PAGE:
I wouldn't agree Dave that it needed more development. This was originally self-published by Grant as Solstice, and then went through the rigors of Kolossal to update it. My impression is that Kolossal actually spends a tremendous amount of work/effort developing their games (as you likely can see with Western Legends).

You could of course say it needed to undergo perhaps stronger development or maybe under a different hand, but I think there's a real distinction there.

The main issue I see with the game is the random removal of a handful of cards and how that can unfairly impact a player. Overall, I'm willing to eat that flaw because I think it leads to interesting plays and a mix of cards that can present tilted results. It's not balanced, but it is interesting I'd say.

If it was up to me, I wish the game had just a sliver of more control. I think the central concept of struggling to ride the chaos like a bucking bull feels great. It gives me that Dune feel in theme (not setting) because it feels as though everything is tumbling out of control and you're grasping to hang on to whatever you can. When things align and you pull off a huge assassination or large scoring output, it feels devious and maniacal.

This game has grown on me with every play and I'm looking forward to my next.
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25 Feb 2019 10:16 #292987 by Shellhead
Replied by Shellhead on topic Imperius Review
This game sounds like a hard pass for me. I haven't read the designer diaries, but it seems like this game started with mechanics and ended there, which nearly always results in a failure to express the setting. If the designer instead focuses on the setting first, appropriate mechanics will tend to follow naturally. That's why all the early Gale Force Nine games were so good. You can tell that they took their design cues directly from the source material.
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25 Feb 2019 10:35 #292990 by Vysetron
Replied by Vysetron on topic Imperius Review

charlest wrote: I really dig this game.

I wouldn't agree Dave that it needed more development. This was originally self-published by Grant as Solstice, and then went through the rigors of Kolossal to update it. My impression is that Kolossal actually spends a tremendous amount of work/effort developing their games (as you likely can see with Western Legends).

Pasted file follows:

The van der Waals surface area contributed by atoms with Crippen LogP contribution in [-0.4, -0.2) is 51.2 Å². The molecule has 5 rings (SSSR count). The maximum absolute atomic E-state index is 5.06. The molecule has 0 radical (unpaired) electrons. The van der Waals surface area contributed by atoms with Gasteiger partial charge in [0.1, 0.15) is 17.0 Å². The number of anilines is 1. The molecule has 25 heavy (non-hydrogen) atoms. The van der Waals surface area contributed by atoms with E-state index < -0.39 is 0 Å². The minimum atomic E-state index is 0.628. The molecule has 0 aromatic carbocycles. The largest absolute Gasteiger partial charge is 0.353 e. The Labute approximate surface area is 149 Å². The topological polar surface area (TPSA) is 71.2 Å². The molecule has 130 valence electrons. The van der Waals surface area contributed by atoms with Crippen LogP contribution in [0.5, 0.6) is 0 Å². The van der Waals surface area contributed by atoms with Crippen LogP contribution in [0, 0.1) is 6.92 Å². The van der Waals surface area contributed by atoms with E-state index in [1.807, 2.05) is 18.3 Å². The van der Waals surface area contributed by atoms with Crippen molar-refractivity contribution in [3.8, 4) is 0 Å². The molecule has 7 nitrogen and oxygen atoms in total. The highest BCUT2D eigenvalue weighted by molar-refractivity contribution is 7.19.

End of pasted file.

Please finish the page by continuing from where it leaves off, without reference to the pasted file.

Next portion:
You could of course say it needed to undergo perhaps stronger development or maybe under a different hand, but I think there's a real distinction there.

The main issue I see with the game is the random removal of a handful of cards and how that can unfairly impact a player. Overall, I'm willing to eat that flaw because I think it leads to interesting plays and a mix of cards that can present tilted results. It's not balanced, but it is interesting I'd say.

If it was up to me, I wish the game had just a sliver of more control. I think the central concept of struggling to ride the chaos like a bucking bull feels great. It gives me that Dune feel in theme (not setting) because it feels as though everything is tumbling out of control and you're grasping to hang on to whatever you can. When things align and you pull off a huge assassination or large scoring output, it feels devious and maniacal.

This game has grown on me with every play and I'm looking forward to my next.


I think Imperius is very good at creating an illusion of control with its draft. It tricks you into thinking that you'll be able to engineer these amazing things, when in actuality you don't really have the means to ensure anything. 4p is the only good player count, but 3 actions is exactly enough to fill a planet after you play only 1 card to it and half of them will be face down. It's the worst kind of chaos - blind.

Speaking of, those face down cards. Why? Why are they there? I mean I see why, because wheels within wheels, but they just don't work. If anything I'd want to see that restricted to specific cards as a keyword, not just be able to do so freely. The game withholds all of its information until the last minute when all the facedown slots are taken, at which point you desperately flail and hope for the best. It went from frantic and fun to just irritating over the course of my plays.